Nonprofit Operational Manual

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Full project proposal

Now that you have written a concept note and a funder has signified interest in providing support, the next you will hear is “send us a full proposal for further consideration”. This is potentially a good news but the start of another process. At this stage the concept note now needs to be developed into a full proposal.

Most funding organisations have a template or guideline for writing and submitting proposals. It is important that you follow their guide or template if one is provided. Note also activities that the funder can and cannot fund.

A full proposal or grant proposal follows a fairly standard format that includes a cover letter, a summary of your project, and the amount of money you’ll need from the funder. Proposals can range in length from 5-25 pages. While there a no single model or structure for a funding proposal there are components that we think should not be ignored:


Outcomes of the needs assessment will be very helpful in developing a good background to the issue and excerpts from your strategic plan.

Statement of the problem
Goals and objectives
The goals of the project are the results you hope see at the end of the project. The goals tell the funding agency the improvements you are hoping to achieve among the community or target group. Goals show what the impact will be over a long term period.

Objectives are much narrower than goals and are smart, measurable, attainable, realistic and time bound. Objectives should be framed along the following lines:
For example:

Activities that will achieve the goals and objectives need to be identified and clearly articulated in the proposal. At this stage of the proposal, the activities must be related to the problem and objectives. Explanation should be given for each activity with timeframe for each activity. Each activity must lead to the other.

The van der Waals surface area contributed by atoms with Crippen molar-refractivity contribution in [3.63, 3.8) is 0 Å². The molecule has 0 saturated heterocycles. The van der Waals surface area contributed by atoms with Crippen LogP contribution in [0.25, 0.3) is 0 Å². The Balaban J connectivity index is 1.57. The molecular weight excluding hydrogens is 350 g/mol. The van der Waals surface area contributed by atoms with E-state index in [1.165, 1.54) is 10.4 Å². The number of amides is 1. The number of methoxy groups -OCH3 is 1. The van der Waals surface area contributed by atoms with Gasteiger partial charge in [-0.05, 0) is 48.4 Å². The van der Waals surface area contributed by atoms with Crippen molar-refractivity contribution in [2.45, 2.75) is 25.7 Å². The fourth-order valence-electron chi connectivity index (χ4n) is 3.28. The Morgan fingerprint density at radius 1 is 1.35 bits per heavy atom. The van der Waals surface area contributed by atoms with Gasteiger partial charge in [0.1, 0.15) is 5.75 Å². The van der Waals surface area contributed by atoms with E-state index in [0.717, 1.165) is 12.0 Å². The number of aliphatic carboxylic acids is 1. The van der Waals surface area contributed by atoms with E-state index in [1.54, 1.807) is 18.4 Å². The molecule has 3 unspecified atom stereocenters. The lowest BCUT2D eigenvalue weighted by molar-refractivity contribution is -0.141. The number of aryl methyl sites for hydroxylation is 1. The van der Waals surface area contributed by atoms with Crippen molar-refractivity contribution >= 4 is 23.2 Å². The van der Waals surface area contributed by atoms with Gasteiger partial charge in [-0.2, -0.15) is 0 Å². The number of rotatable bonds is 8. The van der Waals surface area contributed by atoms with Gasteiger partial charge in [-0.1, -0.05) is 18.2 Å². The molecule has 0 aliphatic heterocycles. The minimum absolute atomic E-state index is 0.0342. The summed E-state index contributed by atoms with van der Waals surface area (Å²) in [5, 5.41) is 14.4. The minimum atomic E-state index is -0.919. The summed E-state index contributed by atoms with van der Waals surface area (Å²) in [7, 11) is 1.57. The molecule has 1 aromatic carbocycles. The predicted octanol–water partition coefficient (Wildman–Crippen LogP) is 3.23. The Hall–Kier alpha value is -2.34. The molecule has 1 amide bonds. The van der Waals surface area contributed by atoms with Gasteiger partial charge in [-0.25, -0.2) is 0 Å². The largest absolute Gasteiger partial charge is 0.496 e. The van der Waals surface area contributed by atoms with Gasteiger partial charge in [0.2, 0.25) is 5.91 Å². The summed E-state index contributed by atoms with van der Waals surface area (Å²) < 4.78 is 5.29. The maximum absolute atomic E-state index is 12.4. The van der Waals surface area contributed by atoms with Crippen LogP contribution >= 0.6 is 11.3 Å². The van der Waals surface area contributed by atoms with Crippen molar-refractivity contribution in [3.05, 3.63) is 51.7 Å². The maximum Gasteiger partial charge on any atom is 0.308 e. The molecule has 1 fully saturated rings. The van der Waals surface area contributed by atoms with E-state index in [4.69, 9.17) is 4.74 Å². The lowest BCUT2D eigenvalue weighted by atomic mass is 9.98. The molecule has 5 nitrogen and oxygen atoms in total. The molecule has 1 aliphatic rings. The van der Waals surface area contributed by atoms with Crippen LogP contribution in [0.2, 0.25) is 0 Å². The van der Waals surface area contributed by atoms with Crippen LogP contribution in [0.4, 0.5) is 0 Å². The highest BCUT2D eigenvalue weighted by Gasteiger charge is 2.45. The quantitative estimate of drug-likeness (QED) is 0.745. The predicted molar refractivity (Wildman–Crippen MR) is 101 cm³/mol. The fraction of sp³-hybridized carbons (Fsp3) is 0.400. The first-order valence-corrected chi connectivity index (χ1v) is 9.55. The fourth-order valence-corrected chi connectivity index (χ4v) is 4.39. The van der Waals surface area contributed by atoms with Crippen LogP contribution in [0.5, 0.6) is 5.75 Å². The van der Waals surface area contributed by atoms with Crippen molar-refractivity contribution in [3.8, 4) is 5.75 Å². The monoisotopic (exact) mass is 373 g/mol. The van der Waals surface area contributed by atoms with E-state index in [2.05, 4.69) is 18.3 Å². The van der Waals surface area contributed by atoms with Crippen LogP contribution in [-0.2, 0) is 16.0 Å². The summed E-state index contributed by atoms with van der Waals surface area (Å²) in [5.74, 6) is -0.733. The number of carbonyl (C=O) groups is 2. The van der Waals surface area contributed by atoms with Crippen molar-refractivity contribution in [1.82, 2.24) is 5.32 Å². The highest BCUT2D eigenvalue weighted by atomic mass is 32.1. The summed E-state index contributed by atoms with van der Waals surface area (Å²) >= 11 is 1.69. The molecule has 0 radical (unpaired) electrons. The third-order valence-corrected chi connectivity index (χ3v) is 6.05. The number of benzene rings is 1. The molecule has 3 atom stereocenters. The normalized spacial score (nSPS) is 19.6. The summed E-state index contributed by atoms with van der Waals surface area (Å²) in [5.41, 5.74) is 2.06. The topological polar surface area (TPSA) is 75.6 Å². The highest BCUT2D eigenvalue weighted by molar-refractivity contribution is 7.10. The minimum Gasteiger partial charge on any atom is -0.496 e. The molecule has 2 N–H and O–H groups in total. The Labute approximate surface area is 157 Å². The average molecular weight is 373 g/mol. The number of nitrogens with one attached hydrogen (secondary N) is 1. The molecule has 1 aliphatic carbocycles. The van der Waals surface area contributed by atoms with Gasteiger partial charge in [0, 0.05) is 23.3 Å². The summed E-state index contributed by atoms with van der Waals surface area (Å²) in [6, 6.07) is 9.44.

Roles and responsibilities
If partners or multiple organisations are involved in the delivery of the activities, it is necessary to identify the role of each partner or organisation to prevent disputes.

Most funders are interested in knowing how you will sustain the project when funding has ended. Your proposal should include information on how this will be achieved. List out the organisations/partners or beneficiaries and the role they will play in taking over the project and their responsibilities once the project funding come to an end.

Implementation plan
This section of the proposal details how the activities will be implemented, time frame, activity, who will be responsible and expected outputs. Your work plan should be included here in form of a table. See sample of a project work plan here

Monitoring and Evaluation
A description of how the project will be monitored and evaluated (M and E) should be included in the proposal to identify gaps and implementation challenges for quick retooling, learning and impact measurement. How the results of the M&E will be shared also needs to be included.

The best way to submit your budget is to put in a spreadsheet and should include the description of the items needed, unit cost, quantity and total cost. The budget must not be inflated and must include all costs you want the funder to cover. See for a sample project budget.